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Comment: Re:Is there an counter to this? (Score 2) 234

by david_thornley (#47716255) Attached to: Comcast Training Materials Leaked

When going in, you don't know whether politeness or rudeness will work, really. However, if you start polite, and get nowhere, you can get rude. If you start rude, and get nowhere, you're not going to have much luck getting polite.

I have moral and social reasons to start polite, too, but I think the tactical advantages are convincing on their own.

Comment: Re:Newsflash: mobile doesn't actually matter. (Score 1) 140

by david_thornley (#47715565) Attached to: Ballmer Leaves Microsoft Board

Smartphones offer email and messaging (they mostly also can make phone calls). They also offer all sorts of PDA functions. What more do you expect something that size to do? There's plenty of money to be made there (at least for Apple and Samsung).

I'm not as sure about Netbooks. Chromebooks have possibilities, and they haven't been out all that long, so I'm not calling them a failure. Not now, anyway.

Tablets have succeeded in the market. Apple has sold a whole lot, and you don't get Apple. They sell an experience, not hype, and no significant numbers of people (in the sales sense) get quasi-religious. The fact is that you aren't Apple's target audience, and you fail to understand what might appeal to other people. I've seen lots of people making good use of iPads. I believe Samsung has also been doing well, although I've not seen many general-purpose Android tablets. Amazon has been selling massive amounts of them, many of them fundamentally Android tablets with special links to Amazon. Nor are tablets too locked down (the walled garden has a lot of advantages for non-technical people), and they are convenient.

Fundamentally, you need to either stop making sweeping statements, or get out more and hang out with people different from you.

The market for desktops and laptops is not going away, but for a great many people they can be replaced by tablets, or even phones. I don't want to get my mother-in-law online with her desktop or laptop, but I'd love to see her using an iPad for that purpose. It'll do everything she might want to do with a computer. (Not everything you or I might want to do with a computer, but people like my mother-in-law are a pretty big market in themselves.)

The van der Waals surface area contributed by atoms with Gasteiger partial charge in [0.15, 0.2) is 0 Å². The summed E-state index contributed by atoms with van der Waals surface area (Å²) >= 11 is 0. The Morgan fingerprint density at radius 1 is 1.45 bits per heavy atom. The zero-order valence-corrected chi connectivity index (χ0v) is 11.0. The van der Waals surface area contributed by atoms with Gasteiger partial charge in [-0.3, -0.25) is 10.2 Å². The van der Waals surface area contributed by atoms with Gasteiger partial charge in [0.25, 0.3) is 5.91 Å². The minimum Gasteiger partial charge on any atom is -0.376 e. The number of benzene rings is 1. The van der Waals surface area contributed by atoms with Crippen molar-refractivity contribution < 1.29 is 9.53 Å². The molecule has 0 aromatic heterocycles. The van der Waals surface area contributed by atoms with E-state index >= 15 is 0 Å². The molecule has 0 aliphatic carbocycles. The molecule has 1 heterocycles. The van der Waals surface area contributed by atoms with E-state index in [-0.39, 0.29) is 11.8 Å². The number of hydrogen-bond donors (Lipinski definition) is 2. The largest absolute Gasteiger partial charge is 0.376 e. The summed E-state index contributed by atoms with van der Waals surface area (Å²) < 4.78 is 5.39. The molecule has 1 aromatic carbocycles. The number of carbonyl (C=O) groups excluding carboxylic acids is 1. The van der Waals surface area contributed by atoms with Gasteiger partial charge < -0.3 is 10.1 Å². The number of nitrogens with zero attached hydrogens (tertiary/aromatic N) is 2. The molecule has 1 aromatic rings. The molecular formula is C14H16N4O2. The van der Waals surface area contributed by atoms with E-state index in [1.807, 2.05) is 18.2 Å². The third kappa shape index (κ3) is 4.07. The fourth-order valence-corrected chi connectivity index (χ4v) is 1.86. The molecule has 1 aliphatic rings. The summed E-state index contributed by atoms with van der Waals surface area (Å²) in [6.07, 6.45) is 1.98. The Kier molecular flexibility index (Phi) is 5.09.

Comment: Re:Everyone spies on everyone... (Score 1) 165

There are two things about the NSA I find unacceptable.

The first is their mass surveillance in the US. This can't be stopped by security. I can encrypt my email, and the NSA still knows that I sent email, to whom, and when, and the rough length. If I had a phone scrambler that would actually stop the NSA, they'd still know who I was calling. This can only be stopped politically.

The second in their disregard for our security. The NSA has been trying to put NSA-specific holes in encryption. This not only hinders me from protecting myself against the NSA, but is a security risk for me if the NSA's corresponding key information gets out. Good thing the NSA never has any leaks, right? And we all know that Snowden's the only person who's gotten secret information out of the NSA this century, right?

Comment: Re:High Horse (Score 1) 165

Here's a hint: They don't WANT to spy on you. You don't matter.

On the other hand, we have FBI infiltration of peaceful groups and idiots who vaguely want to do something jihady but couldn't come up with a plan until the FBI suggested one. "They" are looking at an awful lot of people, and seem to have a considerable ability to get people in trouble. As long as I don't rock the boat, they don't care about me, unless they get a false positive result in surveillance. Once I start being politically active in an inconvenient way, I am explicitly a target of surveillance.

"Even if you're on the right track, you'll get run over if you just sit there." -- Will Rogers